I pasted the first several paragraphs of this review into Sudowrite, and asked the A.I. to finish. Here’s what it wrote:
Henry Kissinger, Eric Schmidt and Daniel Huttenlocher’s “The Age of AI” is a bold new book on artificial intelligence that will become the go-to guide for anyone who wants to understand this transformative technology.
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The authors have examined the full range of AI technologies — from computer vision systems to natural language processing — and written about them in a way that will appeal to both experts and laypeople.
One of the most inspiring aspects of this book is its scope. The authors delve deeply into the potential of AI in all areas of human enterprise. They describe the impact of AI on health care, economics, geopolitics, law, urban development, governance, journalism, the military and even the life sciences.
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Kissinger, Schmidt and Huttenlocher are not afraid to explore the darkest side of AI, either. They are clear-eyed about the ways that AI could enable dictators to monitor their citizens and manipulate information to incite people to commit violence.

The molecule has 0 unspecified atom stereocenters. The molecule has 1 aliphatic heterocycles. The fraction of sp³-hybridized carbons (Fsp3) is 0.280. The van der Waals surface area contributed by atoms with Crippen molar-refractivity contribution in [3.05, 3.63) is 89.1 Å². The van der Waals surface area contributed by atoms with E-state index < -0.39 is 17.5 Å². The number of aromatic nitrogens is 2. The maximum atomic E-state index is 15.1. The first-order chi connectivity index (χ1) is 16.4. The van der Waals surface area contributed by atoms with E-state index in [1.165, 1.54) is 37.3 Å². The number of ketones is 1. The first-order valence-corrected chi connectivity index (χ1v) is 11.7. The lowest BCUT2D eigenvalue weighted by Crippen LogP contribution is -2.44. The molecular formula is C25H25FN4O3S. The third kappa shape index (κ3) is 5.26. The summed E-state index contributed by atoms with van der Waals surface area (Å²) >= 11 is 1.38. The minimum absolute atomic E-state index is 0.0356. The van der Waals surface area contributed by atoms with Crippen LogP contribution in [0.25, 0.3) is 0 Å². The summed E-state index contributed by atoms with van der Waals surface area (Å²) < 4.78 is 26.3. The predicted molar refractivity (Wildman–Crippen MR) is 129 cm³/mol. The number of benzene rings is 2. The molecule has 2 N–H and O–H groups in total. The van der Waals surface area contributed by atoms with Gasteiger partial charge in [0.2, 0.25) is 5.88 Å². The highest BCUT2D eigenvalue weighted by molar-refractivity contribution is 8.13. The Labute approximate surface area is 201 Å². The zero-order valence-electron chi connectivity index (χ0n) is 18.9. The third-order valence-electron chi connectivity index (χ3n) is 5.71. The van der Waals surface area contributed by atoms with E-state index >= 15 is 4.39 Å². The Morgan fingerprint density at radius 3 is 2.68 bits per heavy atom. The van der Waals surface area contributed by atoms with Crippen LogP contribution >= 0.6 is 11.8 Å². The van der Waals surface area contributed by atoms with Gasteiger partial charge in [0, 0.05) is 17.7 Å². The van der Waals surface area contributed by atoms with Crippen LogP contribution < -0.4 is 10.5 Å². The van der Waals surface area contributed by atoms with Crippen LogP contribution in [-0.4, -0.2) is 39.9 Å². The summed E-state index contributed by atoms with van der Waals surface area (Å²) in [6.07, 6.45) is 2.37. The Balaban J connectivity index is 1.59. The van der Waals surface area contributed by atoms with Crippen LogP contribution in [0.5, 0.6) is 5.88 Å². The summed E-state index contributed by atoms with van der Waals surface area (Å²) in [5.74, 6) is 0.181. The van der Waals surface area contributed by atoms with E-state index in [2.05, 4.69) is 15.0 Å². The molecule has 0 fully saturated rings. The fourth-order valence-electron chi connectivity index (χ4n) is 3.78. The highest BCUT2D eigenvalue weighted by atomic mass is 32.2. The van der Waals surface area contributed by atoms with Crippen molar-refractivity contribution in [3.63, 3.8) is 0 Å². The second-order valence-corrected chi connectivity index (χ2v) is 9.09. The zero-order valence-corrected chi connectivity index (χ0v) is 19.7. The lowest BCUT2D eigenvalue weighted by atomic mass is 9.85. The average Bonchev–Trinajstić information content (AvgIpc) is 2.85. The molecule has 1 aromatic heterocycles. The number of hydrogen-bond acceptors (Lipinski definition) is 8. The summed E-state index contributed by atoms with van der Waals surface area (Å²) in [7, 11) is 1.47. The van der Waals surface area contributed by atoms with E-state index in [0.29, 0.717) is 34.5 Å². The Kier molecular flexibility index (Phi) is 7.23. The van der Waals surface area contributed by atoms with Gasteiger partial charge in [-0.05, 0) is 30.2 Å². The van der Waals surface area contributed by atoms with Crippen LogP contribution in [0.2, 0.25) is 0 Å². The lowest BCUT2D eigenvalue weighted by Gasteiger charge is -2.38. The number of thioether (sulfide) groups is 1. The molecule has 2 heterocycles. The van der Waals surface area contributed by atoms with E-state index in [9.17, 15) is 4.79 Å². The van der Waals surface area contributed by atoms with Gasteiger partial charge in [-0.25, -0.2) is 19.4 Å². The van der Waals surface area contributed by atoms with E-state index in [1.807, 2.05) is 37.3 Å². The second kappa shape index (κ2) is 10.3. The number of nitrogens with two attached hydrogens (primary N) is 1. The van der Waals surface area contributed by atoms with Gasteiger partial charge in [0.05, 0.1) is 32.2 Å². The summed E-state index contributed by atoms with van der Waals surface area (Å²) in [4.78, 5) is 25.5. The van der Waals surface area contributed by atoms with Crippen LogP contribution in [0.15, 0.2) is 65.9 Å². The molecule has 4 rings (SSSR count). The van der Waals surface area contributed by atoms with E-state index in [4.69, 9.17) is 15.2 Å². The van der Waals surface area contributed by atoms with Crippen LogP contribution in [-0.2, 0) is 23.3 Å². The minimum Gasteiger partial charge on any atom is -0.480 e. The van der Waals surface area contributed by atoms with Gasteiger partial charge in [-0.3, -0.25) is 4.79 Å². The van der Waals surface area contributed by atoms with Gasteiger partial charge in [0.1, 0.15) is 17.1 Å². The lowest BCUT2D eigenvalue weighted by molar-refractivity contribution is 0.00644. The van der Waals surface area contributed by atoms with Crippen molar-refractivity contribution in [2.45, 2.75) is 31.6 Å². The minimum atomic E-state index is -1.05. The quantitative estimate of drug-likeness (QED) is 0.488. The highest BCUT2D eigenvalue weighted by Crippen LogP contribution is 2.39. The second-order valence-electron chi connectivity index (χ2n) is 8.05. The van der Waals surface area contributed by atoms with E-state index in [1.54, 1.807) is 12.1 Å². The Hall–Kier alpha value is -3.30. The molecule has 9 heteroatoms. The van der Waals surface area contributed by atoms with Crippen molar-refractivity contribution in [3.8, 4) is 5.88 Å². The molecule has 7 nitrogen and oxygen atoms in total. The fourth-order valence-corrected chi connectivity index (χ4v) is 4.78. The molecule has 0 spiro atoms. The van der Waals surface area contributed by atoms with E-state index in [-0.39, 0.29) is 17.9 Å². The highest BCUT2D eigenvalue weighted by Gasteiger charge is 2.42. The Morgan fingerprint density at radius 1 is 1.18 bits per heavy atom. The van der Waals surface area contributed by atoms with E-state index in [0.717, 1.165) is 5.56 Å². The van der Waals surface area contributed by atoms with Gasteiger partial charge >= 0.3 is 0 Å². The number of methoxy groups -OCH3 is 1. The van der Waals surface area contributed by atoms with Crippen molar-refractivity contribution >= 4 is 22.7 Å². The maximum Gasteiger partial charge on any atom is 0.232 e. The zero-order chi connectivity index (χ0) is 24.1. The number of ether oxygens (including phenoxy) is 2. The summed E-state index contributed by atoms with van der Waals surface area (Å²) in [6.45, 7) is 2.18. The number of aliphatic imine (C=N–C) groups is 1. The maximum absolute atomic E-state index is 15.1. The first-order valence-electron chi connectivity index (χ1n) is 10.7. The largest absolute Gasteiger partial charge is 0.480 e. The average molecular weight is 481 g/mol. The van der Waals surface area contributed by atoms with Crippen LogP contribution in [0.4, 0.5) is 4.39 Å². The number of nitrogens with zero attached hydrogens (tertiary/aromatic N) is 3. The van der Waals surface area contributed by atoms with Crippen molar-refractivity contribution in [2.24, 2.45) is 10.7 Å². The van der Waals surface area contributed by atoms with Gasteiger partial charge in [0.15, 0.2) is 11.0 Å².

Although AI is already making our lives better in many ways, Kissinger, Schmidt and Huttenlocher caution that it will take us as a species many years to create a system as powerful as we deserve. They wisely suggest that we not lose sight of the values we want to instill in this new machine intelligence.
Thank you, GPT-3! Now, a few notes:
First, the A.I. wasn’t an unqualified success. It took Sudowrite a few tries. On the first attempt, it spit out a series of run-on sentences that hinted that GPT-3 had gotten stuck in some kind of odd, recursive loop. (It began: “The book which you are reading at the moment is a book on a nook, which is a book on a book, which is a book on a subject, which is a subject on a subject, which is a subject on a subject.”) A few tries later, it seemed to give up on the task of book reviewing altogether, and started merely listing the names of tech companies. (“Google, Facebook, Apple, Amazon, IBM, Microsoft, Baidu, Tencent, Tesla, Uber, Airbnb, Twitter, Snap, Alibaba, WeChat, Slack.”)
But it warmed up quickly, and within a few minutes, the A.I. was coming up with impressively cogent paragraphs of analysis — some, frankly, better than what I could have generated on my own.
This speaks to one of the recurring themes of “The Age of AI,” which is that although today’s A.I. systems can be clunky and erratic at times, they are getting better fast, and will soon match or surpass human proficiency in a number of important tasks, solving problems in ways no human would have thought to solve them. At that point, the authors write, A.I. will “transform all realms of human experience.”
Second, while GPT-3 was correct about the scope of “The Age of AI” — with chapters on everything from social media algorithms to autonomous weapons — it failed to note that all of that broadness comes at a cost. The book feels cursory and shallow in places, and many of its recommendations are puzzlingly vague.